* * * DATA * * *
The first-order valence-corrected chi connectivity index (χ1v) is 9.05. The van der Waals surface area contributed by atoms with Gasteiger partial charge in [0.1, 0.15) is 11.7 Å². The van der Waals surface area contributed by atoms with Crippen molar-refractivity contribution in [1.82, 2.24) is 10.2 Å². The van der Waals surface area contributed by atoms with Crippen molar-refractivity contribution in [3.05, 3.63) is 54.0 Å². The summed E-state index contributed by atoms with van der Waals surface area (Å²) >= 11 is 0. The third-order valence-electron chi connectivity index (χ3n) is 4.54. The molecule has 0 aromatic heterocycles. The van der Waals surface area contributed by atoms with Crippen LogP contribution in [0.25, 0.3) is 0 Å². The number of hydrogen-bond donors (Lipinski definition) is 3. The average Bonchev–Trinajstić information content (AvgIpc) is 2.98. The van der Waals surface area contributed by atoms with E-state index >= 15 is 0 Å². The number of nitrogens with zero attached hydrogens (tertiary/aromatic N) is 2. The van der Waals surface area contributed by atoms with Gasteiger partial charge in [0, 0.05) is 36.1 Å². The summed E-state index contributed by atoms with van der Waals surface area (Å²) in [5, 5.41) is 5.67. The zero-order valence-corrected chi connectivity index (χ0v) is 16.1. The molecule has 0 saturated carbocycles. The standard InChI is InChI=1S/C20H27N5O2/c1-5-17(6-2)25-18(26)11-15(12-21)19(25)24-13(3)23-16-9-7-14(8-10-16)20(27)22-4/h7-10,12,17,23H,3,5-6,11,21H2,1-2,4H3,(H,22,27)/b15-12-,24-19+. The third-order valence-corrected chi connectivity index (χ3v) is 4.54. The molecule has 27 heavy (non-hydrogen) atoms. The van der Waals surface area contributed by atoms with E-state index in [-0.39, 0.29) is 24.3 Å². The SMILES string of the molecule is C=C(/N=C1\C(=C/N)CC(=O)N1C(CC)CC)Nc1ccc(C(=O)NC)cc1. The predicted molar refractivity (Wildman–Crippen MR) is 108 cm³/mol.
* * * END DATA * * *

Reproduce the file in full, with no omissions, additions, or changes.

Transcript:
The first-order valence-corrected chi connectivity index (χ1v) is 9.05. The van der Waals surface area contributed by atoms with Gasteiger partial charge in [0.1, 0.15) is 11.7 Å². The van der Waals surface area contributed by atoms with Crippen molar-refractivity contribution in [1.82, 2.24) is 10.2 Å². The van der Waals surface area contributed by atoms with Crippen molar-refractivity contribution in [3.05, 3.63) is 54.0 Å². The summed E-state index contributed by atoms with van der Waals surface area (Å²) >= 11 is 0. The third-order valence-electron chi connectivity index (χ3n) is 4.54. The molecule has 0 aromatic heterocycles. The van der Waals surface area contributed by atoms with Crippen LogP contribution in [0.25, 0.3) is 0 Å². The number of hydrogen-bond donors (Lipinski definition) is 3. The average Bonchev–Trinajstić information content (AvgIpc) is 2.98. The van der Waals surface area contributed by atoms with E-state index >= 15 is 0 Å². The number of nitrogens with zero attached hydrogens (tertiary/aromatic N) is 2. The van der Waals surface area contributed by atoms with Gasteiger partial charge in [0, 0.05) is 36.1 Å². The summed E-state index contributed by atoms with van der Waals surface area (Å²) in [5, 5.41) is 5.67. The zero-order valence-corrected chi connectivity index (χ0v) is 16.1. The molecule has 0 saturated carbocycles. The standard InChI is InChI=1S/C20H27N5O2/c1-5-17(6-2)25-18(26)11-15(12-21)19(25)24-13(3)23-16-9-7-14(8-10-16)20(27)22-4/h7-10,12,17,23H,3,5-6,11,21H2,1-2,4H3,(H,22,27)/b15-12-,24-19+. The third-order valence-corrected chi connectivity index (χ3v) is 4.54. The molecule has 27 heavy (non-hydrogen) atoms. The van der Waals surface area contributed by atoms with E-state index in [-0.39, 0.29) is 24.3 Å². The SMILES string of the molecule is C=C(/N=C1\C(=C/N)CC(=O)N1C(CC)CC)Nc1ccc(C(=O)NC)cc1. The predicted molar refractivity (Wildman–Crippen MR) is 108 cm³/mol.